Utah Attorney General Paul Van Dam will concentrate more on helping state universities and less on collecting overdue debts.
In the first of what he said will become monthly press conferences, Van Dam announced he is reorganizing his staff and creating new divisions for education and human resource issues.Fusion research at the University of Utah is one reason for the emphasis on education, but Van Dam, elected to his first term in November, said all state schools have a legitimate need for more legal help.
"Utah universities produce 50 to 100 patentable items a year," he said.
Van Dam also said he will be devoting more resources to fighting white-collar crime and consumer fraud.
He will place less emphasis on collecting student loans and on overdue debts owed to University Hospital, among other things.
"Those collections are important, but they're not as important to me as, say, antitrust violations," Van Dam said.
Ten attorneys will be assigned to the education division, representing all state universities and junior colleges. Fifteen attorneys will be assigned to the human resources division, representing the Department of Social Services and the office of Recovery Services, recovering things such as delinquent child support payments.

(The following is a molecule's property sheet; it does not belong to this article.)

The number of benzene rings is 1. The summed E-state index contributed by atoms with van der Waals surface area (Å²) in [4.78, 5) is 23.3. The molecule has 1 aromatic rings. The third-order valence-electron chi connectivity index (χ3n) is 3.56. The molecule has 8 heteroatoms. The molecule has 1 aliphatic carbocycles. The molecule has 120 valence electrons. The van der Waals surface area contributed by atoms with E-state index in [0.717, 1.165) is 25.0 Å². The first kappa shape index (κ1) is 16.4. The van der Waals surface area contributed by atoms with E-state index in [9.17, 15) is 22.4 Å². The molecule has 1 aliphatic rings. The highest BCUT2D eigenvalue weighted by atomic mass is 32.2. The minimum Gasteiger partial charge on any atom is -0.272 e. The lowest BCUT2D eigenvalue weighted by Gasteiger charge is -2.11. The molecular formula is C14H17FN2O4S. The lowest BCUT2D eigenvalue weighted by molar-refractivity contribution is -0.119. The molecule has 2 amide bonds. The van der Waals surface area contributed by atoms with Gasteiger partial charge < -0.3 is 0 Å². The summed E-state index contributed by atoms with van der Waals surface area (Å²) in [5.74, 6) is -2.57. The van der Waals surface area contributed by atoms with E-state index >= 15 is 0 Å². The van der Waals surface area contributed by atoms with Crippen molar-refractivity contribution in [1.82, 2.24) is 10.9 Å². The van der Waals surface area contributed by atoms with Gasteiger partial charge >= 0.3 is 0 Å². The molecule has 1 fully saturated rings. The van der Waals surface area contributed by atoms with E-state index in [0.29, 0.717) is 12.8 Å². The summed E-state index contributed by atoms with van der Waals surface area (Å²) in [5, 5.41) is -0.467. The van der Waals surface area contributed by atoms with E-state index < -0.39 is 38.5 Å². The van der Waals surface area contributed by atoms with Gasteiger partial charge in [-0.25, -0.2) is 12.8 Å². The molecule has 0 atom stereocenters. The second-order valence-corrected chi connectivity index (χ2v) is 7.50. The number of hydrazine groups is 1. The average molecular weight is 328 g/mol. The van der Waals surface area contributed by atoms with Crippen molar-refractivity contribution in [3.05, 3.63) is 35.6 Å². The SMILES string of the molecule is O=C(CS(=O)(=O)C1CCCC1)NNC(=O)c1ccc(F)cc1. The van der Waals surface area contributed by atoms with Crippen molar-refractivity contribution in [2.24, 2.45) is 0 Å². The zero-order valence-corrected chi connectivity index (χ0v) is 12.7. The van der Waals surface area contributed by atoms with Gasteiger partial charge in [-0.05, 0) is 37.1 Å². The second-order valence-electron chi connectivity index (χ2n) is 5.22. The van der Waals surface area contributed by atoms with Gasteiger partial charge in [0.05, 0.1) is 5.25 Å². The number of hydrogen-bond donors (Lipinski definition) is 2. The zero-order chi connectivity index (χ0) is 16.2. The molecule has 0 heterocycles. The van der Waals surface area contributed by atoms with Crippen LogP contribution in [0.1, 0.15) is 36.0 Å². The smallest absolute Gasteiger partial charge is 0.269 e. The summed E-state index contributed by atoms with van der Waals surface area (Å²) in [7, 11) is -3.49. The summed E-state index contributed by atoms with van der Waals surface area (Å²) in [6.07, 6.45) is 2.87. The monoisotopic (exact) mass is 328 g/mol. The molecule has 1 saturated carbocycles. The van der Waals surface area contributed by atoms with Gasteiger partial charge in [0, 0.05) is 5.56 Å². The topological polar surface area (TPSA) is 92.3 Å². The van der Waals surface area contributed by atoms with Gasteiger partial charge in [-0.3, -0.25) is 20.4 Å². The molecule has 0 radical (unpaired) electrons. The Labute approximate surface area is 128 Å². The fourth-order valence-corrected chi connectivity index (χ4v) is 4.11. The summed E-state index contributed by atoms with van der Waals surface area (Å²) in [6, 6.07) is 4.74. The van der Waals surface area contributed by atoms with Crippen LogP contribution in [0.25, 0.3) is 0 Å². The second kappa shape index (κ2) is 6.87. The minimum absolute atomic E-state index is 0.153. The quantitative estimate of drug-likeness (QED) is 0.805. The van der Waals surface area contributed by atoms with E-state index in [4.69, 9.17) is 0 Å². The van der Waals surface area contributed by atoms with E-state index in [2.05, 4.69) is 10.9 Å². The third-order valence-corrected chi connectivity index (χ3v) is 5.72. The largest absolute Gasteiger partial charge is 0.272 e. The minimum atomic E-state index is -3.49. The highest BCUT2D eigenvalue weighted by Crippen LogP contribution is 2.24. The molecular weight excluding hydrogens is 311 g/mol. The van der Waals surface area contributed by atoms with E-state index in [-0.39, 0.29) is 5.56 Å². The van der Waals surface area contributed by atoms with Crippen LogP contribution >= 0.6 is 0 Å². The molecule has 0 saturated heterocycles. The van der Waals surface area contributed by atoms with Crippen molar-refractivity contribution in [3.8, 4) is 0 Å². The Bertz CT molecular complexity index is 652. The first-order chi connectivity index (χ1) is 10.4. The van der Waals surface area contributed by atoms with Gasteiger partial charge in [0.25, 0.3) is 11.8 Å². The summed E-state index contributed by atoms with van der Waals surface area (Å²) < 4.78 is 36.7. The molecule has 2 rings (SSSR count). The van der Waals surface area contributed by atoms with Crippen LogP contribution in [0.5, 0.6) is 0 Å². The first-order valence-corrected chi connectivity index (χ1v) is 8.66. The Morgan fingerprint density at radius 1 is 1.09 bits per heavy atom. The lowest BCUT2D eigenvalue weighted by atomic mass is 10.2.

Van Dam said the changes are logical and allow his office to provide expertise where needed.
In answers to reporters' questions, Van Dam also said:
-He is considering joining another state in a lawsuit aimed at clarifying whether Utah has the right to exempt state employee retirement benefits from taxes while not exempting federal employee retirement benefits. The U.S. Supreme Court recently struck down a Michigan law allowing such exemptions. The law is similar to Utah's.
The lawsuit would determine whether Utah would have to grant a retroactive exemption to federal employees, which would cost the state an estimated $54 million.
-He believes there are no constitutional problems with a law passed last week by state legislators making it a class-A misdemeanor to reveal certain things said in meetings dealing with fusion research. The Society of Professional Journalists is angered by the provision, saying it violates free-speech rights.
"I think the law is pretty clear," Van Dam said, noting he met with legislators prior to the law's passage and gave them advice. "There are precedents for that type of restriction."